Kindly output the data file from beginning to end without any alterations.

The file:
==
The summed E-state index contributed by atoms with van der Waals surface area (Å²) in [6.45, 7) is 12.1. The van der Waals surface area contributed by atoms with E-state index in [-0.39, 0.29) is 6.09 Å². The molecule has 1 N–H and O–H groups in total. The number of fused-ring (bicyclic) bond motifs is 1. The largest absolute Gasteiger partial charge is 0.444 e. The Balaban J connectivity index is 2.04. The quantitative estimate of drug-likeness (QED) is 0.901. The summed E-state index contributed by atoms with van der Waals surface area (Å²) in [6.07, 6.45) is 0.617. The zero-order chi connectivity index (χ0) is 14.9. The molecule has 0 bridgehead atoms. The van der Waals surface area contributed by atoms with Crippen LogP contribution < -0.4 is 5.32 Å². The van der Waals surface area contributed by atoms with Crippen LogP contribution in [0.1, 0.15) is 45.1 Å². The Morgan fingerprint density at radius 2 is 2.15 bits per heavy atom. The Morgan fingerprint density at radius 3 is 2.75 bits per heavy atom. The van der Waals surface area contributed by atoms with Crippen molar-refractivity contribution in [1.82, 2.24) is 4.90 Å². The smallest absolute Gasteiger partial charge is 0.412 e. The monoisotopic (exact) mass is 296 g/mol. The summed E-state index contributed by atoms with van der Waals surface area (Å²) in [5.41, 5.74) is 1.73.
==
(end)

The summed E-state index contributed by atoms with van der Waals surface area (Å²) in [6.45, 7) is 12.1. The van der Waals surface area contributed by atoms with E-state index in [-0.39, 0.29) is 6.09 Å². The molecule has 1 N–H and O–H groups in total. The number of fused-ring (bicyclic) bond motifs is 1. The largest absolute Gasteiger partial charge is 0.444 e. The Balaban J connectivity index is 2.04. The quantitative estimate of drug-likeness (QED) is 0.901. The summed E-state index contributed by atoms with van der Waals surface area (Å²) in [6.07, 6.45) is 0.617. The zero-order chi connectivity index (χ0) is 14.9. The molecule has 0 bridgehead atoms. The van der Waals surface area contributed by atoms with Crippen LogP contribution < -0.4 is 5.32 Å². The van der Waals surface area contributed by atoms with Crippen LogP contribution in [0.1, 0.15) is 45.1 Å². The Morgan fingerprint density at radius 2 is 2.15 bits per heavy atom. The Morgan fingerprint density at radius 3 is 2.75 bits per heavy atom. The van der Waals surface area contributed by atoms with Crippen molar-refractivity contribution in [1.82, 2.24) is 4.90 Å². The smallest absolute Gasteiger partial charge is 0.412 e. The monoisotopic (exact) mass is 296 g/mol. The summed E-state index contributed by atoms with van der Waals surface area (Å²) in [5.41, 5.74) is 1.73.